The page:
God's Grace: A Novel
God's Grace (1982), Bernard Malamud's last novel, is a modern-day dystopian fantasy, set in a time after a thermonuclear war prompts a second flood -- a radical departure from Malamud's previous fiction.
The novel's protagonist is paleolosist Calvin Cohn, who had been attending to his work at the bottom of the ocean when the Devastation struck, and who alone survived. This rabbi's son -- a "marginal error" -- finds himself shipwrecked with an experimental chimpanzee capable of speech, to whom he gives the name Buz. Soon other creatures appear on their island-baboons, chimps, five apes, and a lone gorilla. Cohn works hard to make it possible for God to love His creation again, and his hopes increase as he encounters the unknown and the unforeseen in this strange new world.
With God's Grace, Malamud took a great risk, and it paid off. The novel's fresh and pervasive humor, narrative ingenuity, and tragic sense of the human condition make it one of Malamud's most extraordinary books.
"Is he an American Master? Of course. He not only wrote in the American language, he augmented it with fresh plasticity, he shaped our English into startling new configurations." --Cynthia Ozick
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Anyone who liked the movie "Planet of the Apes" might like this book.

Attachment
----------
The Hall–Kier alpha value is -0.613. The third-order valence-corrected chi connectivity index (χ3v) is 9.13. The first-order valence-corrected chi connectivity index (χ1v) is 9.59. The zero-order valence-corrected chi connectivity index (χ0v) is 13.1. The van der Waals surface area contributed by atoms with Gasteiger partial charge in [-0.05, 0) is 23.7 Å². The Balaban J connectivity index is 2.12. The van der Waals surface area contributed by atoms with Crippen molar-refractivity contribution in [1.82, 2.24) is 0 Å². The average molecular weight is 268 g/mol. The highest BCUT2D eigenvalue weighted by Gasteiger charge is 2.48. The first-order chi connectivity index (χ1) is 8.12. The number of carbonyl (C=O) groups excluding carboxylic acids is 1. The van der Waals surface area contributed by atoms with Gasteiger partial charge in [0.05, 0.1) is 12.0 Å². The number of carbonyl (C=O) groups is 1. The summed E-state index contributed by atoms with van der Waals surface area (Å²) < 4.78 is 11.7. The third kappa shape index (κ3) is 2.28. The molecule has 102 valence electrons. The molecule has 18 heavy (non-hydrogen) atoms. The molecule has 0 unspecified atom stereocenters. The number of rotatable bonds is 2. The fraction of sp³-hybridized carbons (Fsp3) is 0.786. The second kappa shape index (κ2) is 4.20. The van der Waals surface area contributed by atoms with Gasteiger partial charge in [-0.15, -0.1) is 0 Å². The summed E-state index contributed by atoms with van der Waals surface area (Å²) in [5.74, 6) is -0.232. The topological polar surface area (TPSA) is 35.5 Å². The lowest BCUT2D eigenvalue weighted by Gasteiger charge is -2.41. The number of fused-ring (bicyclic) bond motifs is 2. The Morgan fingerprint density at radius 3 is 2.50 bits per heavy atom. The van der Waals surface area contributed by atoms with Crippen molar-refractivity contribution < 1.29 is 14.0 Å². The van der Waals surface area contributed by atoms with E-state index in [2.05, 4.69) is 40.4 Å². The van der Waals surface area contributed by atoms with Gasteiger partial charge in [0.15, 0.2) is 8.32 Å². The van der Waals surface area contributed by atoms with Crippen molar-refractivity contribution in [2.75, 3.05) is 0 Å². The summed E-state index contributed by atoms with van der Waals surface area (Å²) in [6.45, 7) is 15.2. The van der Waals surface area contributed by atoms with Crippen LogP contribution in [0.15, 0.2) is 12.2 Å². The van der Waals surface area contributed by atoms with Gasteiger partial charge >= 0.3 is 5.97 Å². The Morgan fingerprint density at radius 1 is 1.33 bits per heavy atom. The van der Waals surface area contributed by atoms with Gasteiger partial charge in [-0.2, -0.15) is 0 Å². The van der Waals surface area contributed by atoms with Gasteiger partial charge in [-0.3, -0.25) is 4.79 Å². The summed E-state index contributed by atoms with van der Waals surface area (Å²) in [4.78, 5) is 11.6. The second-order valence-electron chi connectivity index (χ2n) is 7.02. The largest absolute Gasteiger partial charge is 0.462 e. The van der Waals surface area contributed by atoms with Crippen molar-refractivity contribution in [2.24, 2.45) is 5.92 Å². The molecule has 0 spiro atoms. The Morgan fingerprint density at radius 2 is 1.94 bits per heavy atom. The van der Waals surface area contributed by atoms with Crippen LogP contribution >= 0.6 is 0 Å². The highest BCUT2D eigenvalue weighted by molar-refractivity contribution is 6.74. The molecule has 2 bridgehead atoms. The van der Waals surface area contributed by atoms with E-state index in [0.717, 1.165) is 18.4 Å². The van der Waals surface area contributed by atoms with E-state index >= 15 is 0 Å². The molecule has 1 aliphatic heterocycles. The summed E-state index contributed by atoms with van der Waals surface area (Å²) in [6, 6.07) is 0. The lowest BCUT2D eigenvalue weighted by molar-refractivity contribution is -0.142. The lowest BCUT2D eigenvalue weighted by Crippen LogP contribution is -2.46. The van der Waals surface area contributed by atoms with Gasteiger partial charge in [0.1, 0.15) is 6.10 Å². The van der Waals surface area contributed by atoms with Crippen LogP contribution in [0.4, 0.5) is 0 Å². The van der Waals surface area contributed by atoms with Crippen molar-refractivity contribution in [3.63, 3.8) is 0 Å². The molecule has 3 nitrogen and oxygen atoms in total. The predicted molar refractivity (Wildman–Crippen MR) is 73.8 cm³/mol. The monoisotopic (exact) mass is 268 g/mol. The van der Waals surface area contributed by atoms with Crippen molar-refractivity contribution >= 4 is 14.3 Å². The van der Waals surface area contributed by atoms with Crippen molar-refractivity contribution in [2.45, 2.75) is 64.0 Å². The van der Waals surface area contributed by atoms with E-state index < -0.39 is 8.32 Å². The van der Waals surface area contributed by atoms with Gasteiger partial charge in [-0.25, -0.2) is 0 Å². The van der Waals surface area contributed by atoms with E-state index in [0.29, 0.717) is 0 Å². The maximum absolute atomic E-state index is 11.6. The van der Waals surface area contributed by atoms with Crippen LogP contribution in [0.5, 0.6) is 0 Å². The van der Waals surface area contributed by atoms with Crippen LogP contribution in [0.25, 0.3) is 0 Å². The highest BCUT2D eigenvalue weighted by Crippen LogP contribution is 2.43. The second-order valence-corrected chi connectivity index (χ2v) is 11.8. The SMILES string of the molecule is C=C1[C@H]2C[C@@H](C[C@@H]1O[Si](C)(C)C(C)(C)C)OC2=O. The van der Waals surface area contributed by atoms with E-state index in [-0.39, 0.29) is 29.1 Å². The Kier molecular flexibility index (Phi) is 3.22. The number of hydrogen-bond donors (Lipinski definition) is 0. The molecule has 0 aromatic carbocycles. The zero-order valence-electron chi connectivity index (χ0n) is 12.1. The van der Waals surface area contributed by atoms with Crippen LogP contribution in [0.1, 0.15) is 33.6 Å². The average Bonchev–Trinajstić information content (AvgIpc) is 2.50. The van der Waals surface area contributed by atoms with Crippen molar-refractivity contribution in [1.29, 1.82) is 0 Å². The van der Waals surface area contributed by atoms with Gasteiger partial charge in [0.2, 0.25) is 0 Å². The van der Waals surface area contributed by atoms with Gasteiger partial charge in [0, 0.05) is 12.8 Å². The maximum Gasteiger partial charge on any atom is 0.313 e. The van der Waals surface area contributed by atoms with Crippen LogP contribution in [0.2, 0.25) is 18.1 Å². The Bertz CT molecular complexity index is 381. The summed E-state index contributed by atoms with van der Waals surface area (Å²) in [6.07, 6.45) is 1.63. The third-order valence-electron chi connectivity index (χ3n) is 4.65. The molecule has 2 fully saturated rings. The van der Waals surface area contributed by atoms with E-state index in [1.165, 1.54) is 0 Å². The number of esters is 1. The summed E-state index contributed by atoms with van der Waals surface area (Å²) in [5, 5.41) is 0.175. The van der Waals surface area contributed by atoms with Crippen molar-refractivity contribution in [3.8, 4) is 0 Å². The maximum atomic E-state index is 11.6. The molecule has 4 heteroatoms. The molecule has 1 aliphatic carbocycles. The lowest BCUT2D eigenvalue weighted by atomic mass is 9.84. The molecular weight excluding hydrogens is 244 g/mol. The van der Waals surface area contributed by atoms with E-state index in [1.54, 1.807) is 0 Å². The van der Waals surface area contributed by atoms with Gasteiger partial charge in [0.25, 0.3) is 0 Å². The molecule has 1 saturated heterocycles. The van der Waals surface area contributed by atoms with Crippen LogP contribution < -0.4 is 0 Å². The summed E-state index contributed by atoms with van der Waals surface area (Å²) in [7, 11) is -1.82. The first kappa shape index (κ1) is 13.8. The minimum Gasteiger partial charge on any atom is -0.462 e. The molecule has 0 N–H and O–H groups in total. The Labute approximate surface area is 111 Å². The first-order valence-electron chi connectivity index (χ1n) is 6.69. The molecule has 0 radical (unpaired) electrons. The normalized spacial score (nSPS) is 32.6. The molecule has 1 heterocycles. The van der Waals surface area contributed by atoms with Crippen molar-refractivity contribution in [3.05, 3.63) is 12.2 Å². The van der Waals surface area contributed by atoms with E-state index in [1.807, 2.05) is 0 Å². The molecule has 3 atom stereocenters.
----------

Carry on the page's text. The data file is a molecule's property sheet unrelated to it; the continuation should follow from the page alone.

It seemed to be a morality tale, a fable. It also seemed a bit anti-semitic but the author is a Jew. I guess it is only wrong if a gentile is anti-semitic.
The lead character is named Cohn. That seems to be a variation of Kohen or Cohan that everyone knows by now is the name signifying priest in Hebrew. A Kohen is a direct male descendant of the Biblical Aaron, brother of Moses. And that pretty much sums up the role of Cohn in this tale by B. Malamud. Cohn takes it upon himself to lead the chosen--in this tale, chimpanzees--toward an ideal existence.
Mankind has failed his covenant with God and, as the only human left on earth, Cohn tries to transfer the pact to chimpanzees that somehow survived. But the initiator of the original covenant was God, not man, thus Cohn's efforts have a predictable outcome.
It is an interesting (and gross) narrative. It is outside of salvation history so ends on a note of despair. Cohn gets to play God, to experience wayward followers, and the defeat of Jesus. He also gets to make the same mistake as Adam; to forget the covenant through self-deception.
This book has been described as confusing. I guess Malamud knew what he was getting at, but I didn't fathom it. It has been described as amusing, comic. I didn't find any humor. I take that back. I did think it was funny that Cohn rebuked the behavior of the male chimps, seeming to have forgotten that they were stronger and bigger than he and not bound in any way to obey him.
I read for plot. That was novel enough, like Robinson Crusoe; and shocking at times, like "Lord of the Flies".
I didn't get it; or I don't agree with it. I will probably look for more by Malamud. There is one about a wandering Jew in the wild west; didn't Gene Wilder star in a movie with that plot? Yes, it was called "The Frisco Kid". I wonder if it was based on one of Malamud's stories?
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American Science Fiction and the Cold War: Literature and Film
Limited preview - 1999